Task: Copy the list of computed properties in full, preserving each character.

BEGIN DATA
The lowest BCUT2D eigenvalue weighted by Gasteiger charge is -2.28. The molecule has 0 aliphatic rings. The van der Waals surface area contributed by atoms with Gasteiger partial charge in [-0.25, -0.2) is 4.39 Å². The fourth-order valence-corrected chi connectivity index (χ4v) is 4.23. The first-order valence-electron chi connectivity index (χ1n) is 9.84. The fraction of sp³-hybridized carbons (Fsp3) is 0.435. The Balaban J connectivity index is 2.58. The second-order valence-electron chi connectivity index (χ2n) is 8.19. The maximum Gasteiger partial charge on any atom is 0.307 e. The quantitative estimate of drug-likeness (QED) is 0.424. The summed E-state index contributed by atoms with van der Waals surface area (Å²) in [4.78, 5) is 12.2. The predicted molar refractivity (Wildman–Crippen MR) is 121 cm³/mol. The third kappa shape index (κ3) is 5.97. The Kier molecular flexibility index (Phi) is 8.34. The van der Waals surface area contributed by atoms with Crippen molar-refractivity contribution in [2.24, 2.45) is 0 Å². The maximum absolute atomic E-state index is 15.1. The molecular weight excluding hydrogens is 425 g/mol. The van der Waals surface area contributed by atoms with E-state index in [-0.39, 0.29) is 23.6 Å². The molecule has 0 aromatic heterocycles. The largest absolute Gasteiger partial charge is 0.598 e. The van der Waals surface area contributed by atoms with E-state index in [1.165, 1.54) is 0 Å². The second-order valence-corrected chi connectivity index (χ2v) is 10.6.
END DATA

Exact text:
The lowest BCUT2D eigenvalue weighted by Gasteiger charge is -2.28. The molecule has 0 aliphatic rings. The van der Waals surface area contributed by atoms with Gasteiger partial charge in [-0.25, -0.2) is 4.39 Å². The fourth-order valence-corrected chi connectivity index (χ4v) is 4.23. The first-order valence-electron chi connectivity index (χ1n) is 9.84. The fraction of sp³-hybridized carbons (Fsp3) is 0.435. The Balaban J connectivity index is 2.58. The second-order valence-electron chi connectivity index (χ2n) is 8.19. The maximum Gasteiger partial charge on any atom is 0.307 e. The quantitative estimate of drug-likeness (QED) is 0.424. The summed E-state index contributed by atoms with van der Waals surface area (Å²) in [4.78, 5) is 12.2. The predicted molar refractivity (Wildman–Crippen MR) is 121 cm³/mol. The third kappa shape index (κ3) is 5.97. The Kier molecular flexibility index (Phi) is 8.34. The van der Waals surface area contributed by atoms with Crippen molar-refractivity contribution in [2.24, 2.45) is 0 Å². The maximum absolute atomic E-state index is 15.1. The molecular weight excluding hydrogens is 425 g/mol. The van der Waals surface area contributed by atoms with E-state index in [-0.39, 0.29) is 23.6 Å². The molecule has 0 aromatic heterocycles. The largest absolute Gasteiger partial charge is 0.598 e. The van der Waals surface area contributed by atoms with E-state index in [1.165, 1.54) is 0 Å². The second-order valence-corrected chi connectivity index (χ2v) is 10.6.